African American Voter Registration, Education, & Participation Project
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Increasing African American and urban voter registration, education, and participation through outreach to targeted communities in California. We've registered over 175,000 voters and counting since 2002!

Defending the Rights to Vote

Defending the Rights to Vote

by Ben Jealous, NAACP President & CEO

Our nation is in the midst of a tidal wave of coordinated attacks on the right to vote.  In the last two years more states have passed more laws blocking more people from the ballot box than in any time since the dawn of Jim Crow.  Despite these attacks, we have weathered the storm and are turning the tide to protect the voting rights of all Americans.

 

Since 2011, at least 180 restrictive bills have been introduced in 41 states, including California.  A total of sixteen states have passed restrictive voting laws and executive actions that could impact this year’s elections according to research developed by the Brennan Center for American Justice.

 

In states like Wisconsin, Mississippi, Kansas, Tennessee, Alabama, South Carolina and Pennsylvania, politicians erected barriers to the polls in the form of rigid photo ID requirements. In other states like Florida and Ohio, extremists made cuts to early voting opportunities and placed severe restrictions on third party voter registration efforts.

 

Studies abound prove that people of color, members of the working class, seniors, young adults, and women will have a harder time casting their ballot thanks to these laws. Many in these communities are less likely to have IDs that conform to the strict new rules, are more likely to use early voting hours and register through third party registrars.  Studies also prove that these new laws do nothing to ensure election integrity.  In fact, a recent report from News21 demonstrated that of the hundreds of millions of votes cast since 2000, there have been less than 10 cases of in-person voter fraud.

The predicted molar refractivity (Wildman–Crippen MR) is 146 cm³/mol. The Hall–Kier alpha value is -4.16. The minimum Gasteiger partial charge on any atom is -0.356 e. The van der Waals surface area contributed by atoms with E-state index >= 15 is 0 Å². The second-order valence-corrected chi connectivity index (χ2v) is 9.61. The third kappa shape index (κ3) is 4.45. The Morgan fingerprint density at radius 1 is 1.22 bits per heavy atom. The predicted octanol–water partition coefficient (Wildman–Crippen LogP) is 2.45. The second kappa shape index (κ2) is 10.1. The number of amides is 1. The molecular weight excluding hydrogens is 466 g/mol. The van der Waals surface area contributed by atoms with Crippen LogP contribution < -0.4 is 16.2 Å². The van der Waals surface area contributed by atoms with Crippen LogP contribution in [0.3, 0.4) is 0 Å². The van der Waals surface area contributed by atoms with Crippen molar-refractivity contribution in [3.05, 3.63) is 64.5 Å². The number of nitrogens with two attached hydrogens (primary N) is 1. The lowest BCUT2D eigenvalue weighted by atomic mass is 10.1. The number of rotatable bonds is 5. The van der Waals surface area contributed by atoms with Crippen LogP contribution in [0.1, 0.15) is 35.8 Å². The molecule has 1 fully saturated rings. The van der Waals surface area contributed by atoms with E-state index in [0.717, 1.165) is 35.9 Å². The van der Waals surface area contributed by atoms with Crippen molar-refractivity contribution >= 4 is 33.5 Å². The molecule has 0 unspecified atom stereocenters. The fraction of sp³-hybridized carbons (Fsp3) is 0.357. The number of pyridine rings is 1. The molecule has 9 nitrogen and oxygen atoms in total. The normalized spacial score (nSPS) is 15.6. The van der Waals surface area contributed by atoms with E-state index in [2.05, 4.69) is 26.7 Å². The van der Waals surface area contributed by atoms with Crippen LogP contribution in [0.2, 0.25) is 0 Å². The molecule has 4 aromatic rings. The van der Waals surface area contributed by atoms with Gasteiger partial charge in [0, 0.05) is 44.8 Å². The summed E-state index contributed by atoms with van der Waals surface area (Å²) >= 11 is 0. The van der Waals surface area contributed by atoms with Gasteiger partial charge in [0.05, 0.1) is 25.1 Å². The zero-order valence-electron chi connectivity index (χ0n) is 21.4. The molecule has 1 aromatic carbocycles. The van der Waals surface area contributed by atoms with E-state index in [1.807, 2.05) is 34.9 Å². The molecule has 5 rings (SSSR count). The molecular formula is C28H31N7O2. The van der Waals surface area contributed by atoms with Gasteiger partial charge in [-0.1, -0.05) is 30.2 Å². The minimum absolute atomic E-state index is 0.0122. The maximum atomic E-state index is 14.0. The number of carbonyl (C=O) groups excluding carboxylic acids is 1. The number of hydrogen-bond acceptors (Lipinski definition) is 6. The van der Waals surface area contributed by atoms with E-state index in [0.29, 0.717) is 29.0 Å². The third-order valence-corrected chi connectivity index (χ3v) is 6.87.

State politicians have also stripped the rights of former offenders in states like Florida and Iowa and worked to eliminate same-day voter registration in Maine and North Carolina. In addition, certain states have even launched targeted purges eliminating numbers of voting eligible African Americans and Latinos from voter rolls across the United States.

 

Unfortunately for these suppressive measures and their proponents, the NAACP and civil rights activists from across the country have taken a stand and stopped many of these restrictive laws from impacting voters in 2012.  And under Obama Administration, we have found a sympathetic U.S. Department of Justice willing to use the power accorded the Federal government under the 1965 Voting Rights Act to side with the civil rights community to ensure voter access. From Florida and Ohio where we helped restore early voting hours, to South Carolina, Michigan, and Pennsylvania where we halted strict voter photo ID measures for 2012, we are turning the tide in the fight for voting rights.

 

The NAACP will continue this fight after the election. Strict voter ID laws in Pennsylvania and South Carolina, and proof of citizenship laws in Kansas, have only been postponed until 2013; leaving room for improper implementation and discriminatory practices in future elections. The NAACP has also launched an intensive restoration of rights campaign to restore the rights of people with felony convictions across the United States, who are disproportionately  people of color.

 

In order to continue this push and win, however, all citizens who are able to vote must exercise their right to vote. Your participation is the only way to assert your voice in the political arena and secure the vote for future generations.

 

Benjamin Todd Jealous is the 17th President and CEO of the National Association for the Advancement of Colored People.

Original article appeared in the November 2012 edition of African American Voter REP Project’s Democrats in Faith Newsletter (Click here to view the full issue)

www.africanamericanvoterrep.org